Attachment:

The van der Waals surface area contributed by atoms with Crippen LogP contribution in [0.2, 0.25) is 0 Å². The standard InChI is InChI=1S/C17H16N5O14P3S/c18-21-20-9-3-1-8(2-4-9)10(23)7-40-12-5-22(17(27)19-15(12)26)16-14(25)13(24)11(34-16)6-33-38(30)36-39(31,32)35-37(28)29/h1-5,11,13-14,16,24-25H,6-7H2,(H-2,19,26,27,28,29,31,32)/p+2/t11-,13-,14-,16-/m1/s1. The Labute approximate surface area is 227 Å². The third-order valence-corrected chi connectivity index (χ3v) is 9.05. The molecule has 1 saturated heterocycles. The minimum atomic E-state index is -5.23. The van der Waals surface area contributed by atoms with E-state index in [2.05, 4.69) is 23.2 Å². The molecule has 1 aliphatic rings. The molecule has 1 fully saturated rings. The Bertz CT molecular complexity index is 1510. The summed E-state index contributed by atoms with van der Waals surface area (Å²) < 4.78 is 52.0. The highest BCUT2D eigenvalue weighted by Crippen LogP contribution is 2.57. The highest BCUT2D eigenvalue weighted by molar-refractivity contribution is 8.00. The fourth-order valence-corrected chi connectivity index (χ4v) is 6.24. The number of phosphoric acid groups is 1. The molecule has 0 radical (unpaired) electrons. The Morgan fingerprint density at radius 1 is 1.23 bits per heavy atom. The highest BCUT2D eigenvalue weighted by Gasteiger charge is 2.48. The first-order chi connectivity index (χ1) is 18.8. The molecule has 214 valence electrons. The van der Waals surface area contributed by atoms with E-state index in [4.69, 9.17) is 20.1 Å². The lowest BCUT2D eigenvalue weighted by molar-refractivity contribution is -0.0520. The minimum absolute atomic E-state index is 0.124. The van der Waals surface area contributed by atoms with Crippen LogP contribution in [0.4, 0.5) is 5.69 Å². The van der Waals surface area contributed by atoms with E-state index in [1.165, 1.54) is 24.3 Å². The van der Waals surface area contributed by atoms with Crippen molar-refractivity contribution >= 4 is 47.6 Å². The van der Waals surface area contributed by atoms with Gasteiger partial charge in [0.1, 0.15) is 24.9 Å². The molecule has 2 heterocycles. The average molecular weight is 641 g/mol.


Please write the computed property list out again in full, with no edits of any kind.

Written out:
The van der Waals surface area contributed by atoms with Crippen LogP contribution in [0.2, 0.25) is 0 Å². The standard InChI is InChI=1S/C17H16N5O14P3S/c18-21-20-9-3-1-8(2-4-9)10(23)7-40-12-5-22(17(27)19-15(12)26)16-14(25)13(24)11(34-16)6-33-38(30)36-39(31,32)35-37(28)29/h1-5,11,13-14,16,24-25H,6-7H2,(H-2,19,26,27,28,29,31,32)/p+2/t11-,13-,14-,16-/m1/s1. The Labute approximate surface area is 227 Å². The third-order valence-corrected chi connectivity index (χ3v) is 9.05. The molecule has 1 saturated heterocycles. The minimum atomic E-state index is -5.23. The van der Waals surface area contributed by atoms with E-state index in [2.05, 4.69) is 23.2 Å². The molecule has 1 aliphatic rings. The molecule has 1 fully saturated rings. The Bertz CT molecular complexity index is 1510. The summed E-state index contributed by atoms with van der Waals surface area (Å²) < 4.78 is 52.0. The highest BCUT2D eigenvalue weighted by Crippen LogP contribution is 2.57. The highest BCUT2D eigenvalue weighted by molar-refractivity contribution is 8.00. The fourth-order valence-corrected chi connectivity index (χ4v) is 6.24. The number of phosphoric acid groups is 1. The molecule has 0 radical (unpaired) electrons. The Morgan fingerprint density at radius 1 is 1.23 bits per heavy atom. The highest BCUT2D eigenvalue weighted by Gasteiger charge is 2.48. The first-order chi connectivity index (χ1) is 18.8. The molecule has 214 valence electrons. The van der Waals surface area contributed by atoms with E-state index in [4.69, 9.17) is 20.1 Å². The lowest BCUT2D eigenvalue weighted by molar-refractivity contribution is -0.0520. The minimum absolute atomic E-state index is 0.124. The van der Waals surface area contributed by atoms with Crippen LogP contribution in [0.4, 0.5) is 5.69 Å². The van der Waals surface area contributed by atoms with E-state index in [1.165, 1.54) is 24.3 Å². The van der Waals surface area contributed by atoms with Crippen molar-refractivity contribution >= 4 is 47.6 Å². The van der Waals surface area contributed by atoms with Gasteiger partial charge in [0.1, 0.15) is 24.9 Å². The molecule has 2 heterocycles. The average molecular weight is 641 g/mol.